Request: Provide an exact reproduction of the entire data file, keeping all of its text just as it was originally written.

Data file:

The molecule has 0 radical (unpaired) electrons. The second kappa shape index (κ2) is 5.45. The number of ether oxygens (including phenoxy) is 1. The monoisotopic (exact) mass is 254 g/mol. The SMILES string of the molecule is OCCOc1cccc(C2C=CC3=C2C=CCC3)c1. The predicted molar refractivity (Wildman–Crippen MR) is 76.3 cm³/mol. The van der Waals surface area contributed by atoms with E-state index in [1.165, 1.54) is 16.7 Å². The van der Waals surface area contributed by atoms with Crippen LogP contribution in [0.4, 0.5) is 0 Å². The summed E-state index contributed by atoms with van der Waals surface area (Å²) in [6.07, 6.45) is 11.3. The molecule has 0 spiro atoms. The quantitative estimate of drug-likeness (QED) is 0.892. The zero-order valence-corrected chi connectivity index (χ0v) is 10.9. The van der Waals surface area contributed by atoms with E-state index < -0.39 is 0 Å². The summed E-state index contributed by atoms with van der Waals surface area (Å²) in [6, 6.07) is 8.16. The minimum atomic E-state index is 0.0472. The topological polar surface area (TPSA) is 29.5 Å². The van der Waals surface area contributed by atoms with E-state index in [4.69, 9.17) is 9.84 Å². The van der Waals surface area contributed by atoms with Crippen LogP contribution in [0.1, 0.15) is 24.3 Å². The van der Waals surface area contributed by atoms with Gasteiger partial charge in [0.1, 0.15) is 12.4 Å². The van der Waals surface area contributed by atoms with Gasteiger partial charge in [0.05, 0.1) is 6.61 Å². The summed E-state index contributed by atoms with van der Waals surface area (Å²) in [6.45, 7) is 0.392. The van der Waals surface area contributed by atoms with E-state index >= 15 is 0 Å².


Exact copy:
The molecule has 0 radical (unpaired) electrons. The second kappa shape index (κ2) is 5.45. The number of ether oxygens (including phenoxy) is 1. The monoisotopic (exact) mass is 254 g/mol. The SMILES string of the molecule is OCCOc1cccc(C2C=CC3=C2C=CCC3)c1. The predicted molar refractivity (Wildman–Crippen MR) is 76.3 cm³/mol. The van der Waals surface area contributed by atoms with E-state index in [1.165, 1.54) is 16.7 Å². The van der Waals surface area contributed by atoms with Crippen LogP contribution in [0.4, 0.5) is 0 Å². The summed E-state index contributed by atoms with van der Waals surface area (Å²) in [6.07, 6.45) is 11.3. The molecule has 0 spiro atoms. The quantitative estimate of drug-likeness (QED) is 0.892. The zero-order valence-corrected chi connectivity index (χ0v) is 10.9. The van der Waals surface area contributed by atoms with E-state index < -0.39 is 0 Å². The summed E-state index contributed by atoms with van der Waals surface area (Å²) in [6, 6.07) is 8.16. The minimum atomic E-state index is 0.0472. The topological polar surface area (TPSA) is 29.5 Å². The van der Waals surface area contributed by atoms with E-state index in [4.69, 9.17) is 9.84 Å². The van der Waals surface area contributed by atoms with Crippen LogP contribution in [0.1, 0.15) is 24.3 Å². The van der Waals surface area contributed by atoms with Gasteiger partial charge in [0.1, 0.15) is 12.4 Å². The van der Waals surface area contributed by atoms with Gasteiger partial charge in [0.05, 0.1) is 6.61 Å². The summed E-state index contributed by atoms with van der Waals surface area (Å²) in [6.45, 7) is 0.392. The van der Waals surface area contributed by atoms with E-state index >= 15 is 0 Å².